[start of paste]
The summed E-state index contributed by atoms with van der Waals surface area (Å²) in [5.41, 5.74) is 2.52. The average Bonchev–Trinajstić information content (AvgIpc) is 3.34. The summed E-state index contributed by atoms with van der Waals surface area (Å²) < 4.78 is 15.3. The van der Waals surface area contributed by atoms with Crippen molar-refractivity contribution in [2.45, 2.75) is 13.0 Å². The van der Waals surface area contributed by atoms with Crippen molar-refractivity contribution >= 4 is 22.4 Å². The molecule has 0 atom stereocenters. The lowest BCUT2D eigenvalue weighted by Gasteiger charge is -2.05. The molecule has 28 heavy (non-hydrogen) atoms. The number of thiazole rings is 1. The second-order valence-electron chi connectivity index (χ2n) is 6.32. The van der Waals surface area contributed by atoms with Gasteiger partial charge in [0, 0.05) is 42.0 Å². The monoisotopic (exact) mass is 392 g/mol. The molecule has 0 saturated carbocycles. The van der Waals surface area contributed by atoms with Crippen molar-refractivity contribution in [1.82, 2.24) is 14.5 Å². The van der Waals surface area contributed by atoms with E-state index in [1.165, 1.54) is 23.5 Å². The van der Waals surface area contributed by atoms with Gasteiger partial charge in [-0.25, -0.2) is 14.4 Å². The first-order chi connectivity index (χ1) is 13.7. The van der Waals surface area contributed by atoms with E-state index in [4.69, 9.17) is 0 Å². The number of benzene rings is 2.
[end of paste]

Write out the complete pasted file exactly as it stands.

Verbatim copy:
The summed E-state index contributed by atoms with van der Waals surface area (Å²) in [5.41, 5.74) is 2.52. The average Bonchev–Trinajstić information content (AvgIpc) is 3.34. The summed E-state index contributed by atoms with van der Waals surface area (Å²) < 4.78 is 15.3. The van der Waals surface area contributed by atoms with Crippen molar-refractivity contribution in [2.45, 2.75) is 13.0 Å². The van der Waals surface area contributed by atoms with Crippen molar-refractivity contribution >= 4 is 22.4 Å². The molecule has 0 atom stereocenters. The lowest BCUT2D eigenvalue weighted by Gasteiger charge is -2.05. The molecule has 28 heavy (non-hydrogen) atoms. The number of thiazole rings is 1. The second-order valence-electron chi connectivity index (χ2n) is 6.32. The van der Waals surface area contributed by atoms with Gasteiger partial charge in [0, 0.05) is 42.0 Å². The monoisotopic (exact) mass is 392 g/mol. The molecule has 0 saturated carbocycles. The van der Waals surface area contributed by atoms with Crippen molar-refractivity contribution in [1.82, 2.24) is 14.5 Å². The van der Waals surface area contributed by atoms with E-state index in [1.165, 1.54) is 23.5 Å². The van der Waals surface area contributed by atoms with Gasteiger partial charge in [-0.25, -0.2) is 14.4 Å². The first-order chi connectivity index (χ1) is 13.7. The van der Waals surface area contributed by atoms with E-state index in [4.69, 9.17) is 0 Å². The number of benzene rings is 2.